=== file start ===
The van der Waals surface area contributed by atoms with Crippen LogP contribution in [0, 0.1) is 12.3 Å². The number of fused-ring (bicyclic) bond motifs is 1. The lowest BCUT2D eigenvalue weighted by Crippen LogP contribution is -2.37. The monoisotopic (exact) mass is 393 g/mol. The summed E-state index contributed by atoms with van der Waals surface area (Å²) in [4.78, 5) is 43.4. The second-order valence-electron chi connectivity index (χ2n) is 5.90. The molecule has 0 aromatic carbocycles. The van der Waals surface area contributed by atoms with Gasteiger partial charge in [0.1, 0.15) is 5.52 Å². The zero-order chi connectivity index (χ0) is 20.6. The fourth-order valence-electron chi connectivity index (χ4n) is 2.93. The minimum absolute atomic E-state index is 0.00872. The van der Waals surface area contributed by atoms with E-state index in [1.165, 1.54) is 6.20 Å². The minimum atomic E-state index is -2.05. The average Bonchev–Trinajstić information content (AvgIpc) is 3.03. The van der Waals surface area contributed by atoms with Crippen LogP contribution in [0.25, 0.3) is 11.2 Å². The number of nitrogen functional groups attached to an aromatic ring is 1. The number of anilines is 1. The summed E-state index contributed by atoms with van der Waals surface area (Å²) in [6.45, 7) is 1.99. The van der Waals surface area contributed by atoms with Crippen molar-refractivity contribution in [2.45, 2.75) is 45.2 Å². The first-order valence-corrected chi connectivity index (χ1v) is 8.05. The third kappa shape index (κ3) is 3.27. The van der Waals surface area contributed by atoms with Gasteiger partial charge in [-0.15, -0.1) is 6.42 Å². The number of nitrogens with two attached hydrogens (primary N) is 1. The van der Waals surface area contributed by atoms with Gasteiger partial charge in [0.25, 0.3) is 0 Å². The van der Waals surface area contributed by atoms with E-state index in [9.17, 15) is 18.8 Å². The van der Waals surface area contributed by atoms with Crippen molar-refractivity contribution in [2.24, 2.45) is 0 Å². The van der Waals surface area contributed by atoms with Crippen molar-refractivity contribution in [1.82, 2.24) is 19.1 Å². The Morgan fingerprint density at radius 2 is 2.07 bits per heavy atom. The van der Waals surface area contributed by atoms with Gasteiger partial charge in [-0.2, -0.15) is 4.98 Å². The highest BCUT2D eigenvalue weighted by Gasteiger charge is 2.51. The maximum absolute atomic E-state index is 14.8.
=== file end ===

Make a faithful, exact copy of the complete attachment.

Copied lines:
The van der Waals surface area contributed by atoms with Crippen LogP contribution in [0, 0.1) is 12.3 Å². The number of fused-ring (bicyclic) bond motifs is 1. The lowest BCUT2D eigenvalue weighted by Crippen LogP contribution is -2.37. The monoisotopic (exact) mass is 393 g/mol. The summed E-state index contributed by atoms with van der Waals surface area (Å²) in [4.78, 5) is 43.4. The second-order valence-electron chi connectivity index (χ2n) is 5.90. The molecule has 0 aromatic carbocycles. The van der Waals surface area contributed by atoms with Gasteiger partial charge in [0.1, 0.15) is 5.52 Å². The zero-order chi connectivity index (χ0) is 20.6. The fourth-order valence-electron chi connectivity index (χ4n) is 2.93. The minimum absolute atomic E-state index is 0.00872. The van der Waals surface area contributed by atoms with E-state index in [1.165, 1.54) is 6.20 Å². The minimum atomic E-state index is -2.05. The average Bonchev–Trinajstić information content (AvgIpc) is 3.03. The van der Waals surface area contributed by atoms with Crippen LogP contribution in [0.25, 0.3) is 11.2 Å². The number of nitrogen functional groups attached to an aromatic ring is 1. The number of anilines is 1. The summed E-state index contributed by atoms with van der Waals surface area (Å²) in [6.45, 7) is 1.99. The van der Waals surface area contributed by atoms with Crippen molar-refractivity contribution in [2.45, 2.75) is 45.2 Å². The first-order valence-corrected chi connectivity index (χ1v) is 8.05. The third kappa shape index (κ3) is 3.27. The van der Waals surface area contributed by atoms with Gasteiger partial charge in [-0.15, -0.1) is 6.42 Å². The number of nitrogens with two attached hydrogens (primary N) is 1. The van der Waals surface area contributed by atoms with Gasteiger partial charge in [0.25, 0.3) is 0 Å². The van der Waals surface area contributed by atoms with E-state index in [9.17, 15) is 18.8 Å². The van der Waals surface area contributed by atoms with Crippen molar-refractivity contribution in [2.24, 2.45) is 0 Å². The van der Waals surface area contributed by atoms with Crippen molar-refractivity contribution in [1.82, 2.24) is 19.1 Å². The Morgan fingerprint density at radius 2 is 2.07 bits per heavy atom. The van der Waals surface area contributed by atoms with Gasteiger partial charge in [-0.2, -0.15) is 4.98 Å². The highest BCUT2D eigenvalue weighted by Gasteiger charge is 2.51. The maximum absolute atomic E-state index is 14.8.